A version of this op-ed was published on April 12, 2011 in USA Today.
“Would you like to discuss your end-of-life plans today?”
It’s a question that I ask my patients, although not as often as I would like. Talking about death may be uncomfortable, but it’s a conversation that needs to happen more often.
We can never know for sure when health disaster will strike, robbing us of the ability to make our own medical decisions. More than 40% of elderly Americans will need to make crucial medical decisions before death, yet most of them will lack the decision-making capacity to do so at the time.
This places significant stress on family members, who then must make life or death health decisions on behalf of the patient. When the Annals of Internal Medicine looked at the impact of surrogate decision making, words like “intense,” “painful,” “traumatic,” and “overwhelming” were used to describe the experience for loved ones. Emotions tended to be less negative had they been aware of the patient’s end-of-life preferences beforehand.
The reality in primary care is that these important conversations are too often skipped, since they take time, do not conveniently fit into the 15- or 20-minute appointments typically allotted to patients, and are not billable. Those are partly reasons why, despite the fact that 9 out of every 10 patients want to discuss end-of-life care with their physicians, more than 60% of dying patients did not recall having such discussions with their doctor.
On January 1st this year, a Medicare proposal sought to encourage these conversations by including it during the annual “wellness visit” provided to beneficiaries. That would have been an ideal opportunity to ask whether patients wanted to discuss their end-of-life plans, alongside other preventive measures such as screening for cancer, diabetes, or depression. If the time wasn’t right, patients could simply say, “No, thanks,” and move on. But I find that most are willing to engage in a thoughtful discussion of their end-of-life wishes in a comfortable, routine setting, rather than being forced to do so in a hospital emergency room or intensive care unit.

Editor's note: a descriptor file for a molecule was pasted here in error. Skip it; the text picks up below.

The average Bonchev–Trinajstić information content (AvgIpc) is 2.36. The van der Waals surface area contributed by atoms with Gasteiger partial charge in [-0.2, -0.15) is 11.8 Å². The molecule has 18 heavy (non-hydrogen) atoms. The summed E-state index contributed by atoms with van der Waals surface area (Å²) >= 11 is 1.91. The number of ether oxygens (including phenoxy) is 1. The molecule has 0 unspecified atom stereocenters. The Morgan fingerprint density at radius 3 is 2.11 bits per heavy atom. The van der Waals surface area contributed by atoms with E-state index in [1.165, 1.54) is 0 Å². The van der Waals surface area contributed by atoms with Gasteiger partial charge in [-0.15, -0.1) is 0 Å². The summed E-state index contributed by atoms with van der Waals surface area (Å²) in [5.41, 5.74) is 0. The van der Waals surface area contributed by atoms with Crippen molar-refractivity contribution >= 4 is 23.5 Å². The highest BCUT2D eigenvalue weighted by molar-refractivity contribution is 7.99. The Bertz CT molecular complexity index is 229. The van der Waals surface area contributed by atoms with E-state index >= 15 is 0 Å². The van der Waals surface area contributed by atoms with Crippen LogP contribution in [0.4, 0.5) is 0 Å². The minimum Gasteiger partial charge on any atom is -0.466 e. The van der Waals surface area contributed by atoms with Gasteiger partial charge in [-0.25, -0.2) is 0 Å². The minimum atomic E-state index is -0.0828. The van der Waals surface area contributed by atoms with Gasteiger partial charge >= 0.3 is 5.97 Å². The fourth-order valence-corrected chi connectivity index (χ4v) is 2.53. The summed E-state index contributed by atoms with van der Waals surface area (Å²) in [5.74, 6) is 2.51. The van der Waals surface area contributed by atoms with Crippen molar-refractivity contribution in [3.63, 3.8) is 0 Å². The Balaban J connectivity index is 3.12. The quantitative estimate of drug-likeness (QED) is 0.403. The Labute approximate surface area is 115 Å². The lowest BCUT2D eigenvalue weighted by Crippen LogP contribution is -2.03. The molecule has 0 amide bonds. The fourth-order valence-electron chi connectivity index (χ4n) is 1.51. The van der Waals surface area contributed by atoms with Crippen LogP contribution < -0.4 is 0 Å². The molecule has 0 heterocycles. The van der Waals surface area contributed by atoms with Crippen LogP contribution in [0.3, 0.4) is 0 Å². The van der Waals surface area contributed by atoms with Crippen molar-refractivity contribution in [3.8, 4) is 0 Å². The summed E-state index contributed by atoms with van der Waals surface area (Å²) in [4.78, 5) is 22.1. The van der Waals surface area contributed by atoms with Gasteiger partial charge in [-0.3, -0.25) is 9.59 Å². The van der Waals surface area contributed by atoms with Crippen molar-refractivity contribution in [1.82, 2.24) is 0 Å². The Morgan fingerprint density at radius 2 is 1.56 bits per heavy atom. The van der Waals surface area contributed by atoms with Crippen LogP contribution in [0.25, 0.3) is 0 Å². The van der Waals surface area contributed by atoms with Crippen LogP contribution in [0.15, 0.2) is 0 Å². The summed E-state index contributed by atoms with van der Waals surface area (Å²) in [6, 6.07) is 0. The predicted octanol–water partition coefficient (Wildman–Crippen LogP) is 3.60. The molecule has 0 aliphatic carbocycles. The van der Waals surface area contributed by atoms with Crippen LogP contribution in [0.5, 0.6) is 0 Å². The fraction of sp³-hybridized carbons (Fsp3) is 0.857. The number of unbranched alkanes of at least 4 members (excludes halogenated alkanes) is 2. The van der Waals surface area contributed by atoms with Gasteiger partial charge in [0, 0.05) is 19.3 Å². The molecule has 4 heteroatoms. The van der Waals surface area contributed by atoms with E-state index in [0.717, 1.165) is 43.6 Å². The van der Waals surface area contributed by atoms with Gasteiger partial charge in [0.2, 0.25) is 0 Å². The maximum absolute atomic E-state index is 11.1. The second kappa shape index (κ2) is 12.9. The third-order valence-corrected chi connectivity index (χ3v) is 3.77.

Days later, however, the Obama administration abruptly reversed course and revised the language to remove all end-of-life references, a move the New York Times said was due to “clear political concerns.” House Speaker John Boehner called the Medicare provision a step “down a treacherous path toward government-encouraged euthanasia.” And the Washington Post’s Charles Krauthammer called Medicare reimbursements for end-of-life planning a “possible first slippery step on the road to state-mandated late-life rationing.”
Opponents often link end-of-life planning to an insidious attempt to pare down health costs. While it’s true that a disproportionate share of Medicare dollars is spent during the last year of life, up to 30% of those expenses do not benefit patients. Incentivizing doctors to take the time and clarify one’s end-of-life wishes can help reduce potentially harmful treatments. Indeed, according to a 2008 Archives of Internal Medicine study, patients who had end-of-life plans fared better when compared to those who didn’t, as they received less aggressive care and had a better quality of life near death.
Rationing care, cost control, and the fictitious concept of government-sponsored “death panels” are never brought up during my end-of-life conversations with patients. Instead, many find it an empowering discussion that promotes their autonomy and helps ensure that they receive the care they want.
Patients should be given more opportunities to express their end-of-life wishes. By allowing politics to influence their decision, Medicare has denied doctors chances to engage patients in this important conversation.